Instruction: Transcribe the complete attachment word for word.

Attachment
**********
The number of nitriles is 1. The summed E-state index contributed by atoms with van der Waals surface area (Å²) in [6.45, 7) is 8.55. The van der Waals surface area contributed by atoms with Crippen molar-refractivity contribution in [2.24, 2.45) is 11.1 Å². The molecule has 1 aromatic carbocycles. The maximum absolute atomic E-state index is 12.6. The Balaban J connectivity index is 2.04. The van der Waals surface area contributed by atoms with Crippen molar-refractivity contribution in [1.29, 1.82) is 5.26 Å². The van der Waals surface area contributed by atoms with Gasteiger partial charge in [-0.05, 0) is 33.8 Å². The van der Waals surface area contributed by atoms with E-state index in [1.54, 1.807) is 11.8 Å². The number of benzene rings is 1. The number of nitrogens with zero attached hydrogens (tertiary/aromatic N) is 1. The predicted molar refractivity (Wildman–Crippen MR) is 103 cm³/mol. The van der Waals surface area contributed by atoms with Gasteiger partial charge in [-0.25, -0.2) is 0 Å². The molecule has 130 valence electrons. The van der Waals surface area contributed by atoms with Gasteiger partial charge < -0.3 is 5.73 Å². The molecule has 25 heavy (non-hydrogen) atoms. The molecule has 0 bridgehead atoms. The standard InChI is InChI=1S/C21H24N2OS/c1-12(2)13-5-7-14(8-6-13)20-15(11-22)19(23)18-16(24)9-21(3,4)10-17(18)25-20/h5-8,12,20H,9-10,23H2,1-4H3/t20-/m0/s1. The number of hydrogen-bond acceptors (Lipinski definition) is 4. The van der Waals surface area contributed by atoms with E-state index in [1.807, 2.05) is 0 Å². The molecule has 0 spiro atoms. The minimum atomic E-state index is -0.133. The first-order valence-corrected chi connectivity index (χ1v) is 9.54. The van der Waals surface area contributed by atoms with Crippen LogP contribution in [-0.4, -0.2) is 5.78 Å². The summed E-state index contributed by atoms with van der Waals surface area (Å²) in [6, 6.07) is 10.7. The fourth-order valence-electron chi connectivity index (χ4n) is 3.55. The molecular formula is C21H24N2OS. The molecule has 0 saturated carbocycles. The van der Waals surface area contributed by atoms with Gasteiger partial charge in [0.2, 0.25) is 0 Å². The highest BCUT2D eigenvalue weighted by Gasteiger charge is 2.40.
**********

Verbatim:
The number of nitriles is 1. The summed E-state index contributed by atoms with van der Waals surface area (Å²) in [6.45, 7) is 8.55. The van der Waals surface area contributed by atoms with Crippen molar-refractivity contribution in [2.24, 2.45) is 11.1 Å². The molecule has 1 aromatic carbocycles. The maximum absolute atomic E-state index is 12.6. The Balaban J connectivity index is 2.04. The van der Waals surface area contributed by atoms with Crippen molar-refractivity contribution in [1.29, 1.82) is 5.26 Å². The van der Waals surface area contributed by atoms with Gasteiger partial charge in [-0.05, 0) is 33.8 Å². The van der Waals surface area contributed by atoms with E-state index in [1.54, 1.807) is 11.8 Å². The number of benzene rings is 1. The number of nitrogens with zero attached hydrogens (tertiary/aromatic N) is 1. The predicted molar refractivity (Wildman–Crippen MR) is 103 cm³/mol. The van der Waals surface area contributed by atoms with Gasteiger partial charge in [-0.25, -0.2) is 0 Å². The molecule has 130 valence electrons. The van der Waals surface area contributed by atoms with Gasteiger partial charge < -0.3 is 5.73 Å². The molecule has 25 heavy (non-hydrogen) atoms. The molecule has 0 bridgehead atoms. The standard InChI is InChI=1S/C21H24N2OS/c1-12(2)13-5-7-14(8-6-13)20-15(11-22)19(23)18-16(24)9-21(3,4)10-17(18)25-20/h5-8,12,20H,9-10,23H2,1-4H3/t20-/m0/s1. The number of hydrogen-bond acceptors (Lipinski definition) is 4. The van der Waals surface area contributed by atoms with E-state index in [1.807, 2.05) is 0 Å². The molecule has 0 spiro atoms. The minimum atomic E-state index is -0.133. The first-order valence-corrected chi connectivity index (χ1v) is 9.54. The van der Waals surface area contributed by atoms with Crippen LogP contribution in [-0.4, -0.2) is 5.78 Å². The summed E-state index contributed by atoms with van der Waals surface area (Å²) in [6, 6.07) is 10.7. The fourth-order valence-electron chi connectivity index (χ4n) is 3.55. The molecular formula is C21H24N2OS. The molecule has 0 saturated carbocycles. The van der Waals surface area contributed by atoms with Gasteiger partial charge in [0.2, 0.25) is 0 Å². The highest BCUT2D eigenvalue weighted by Gasteiger charge is 2.40.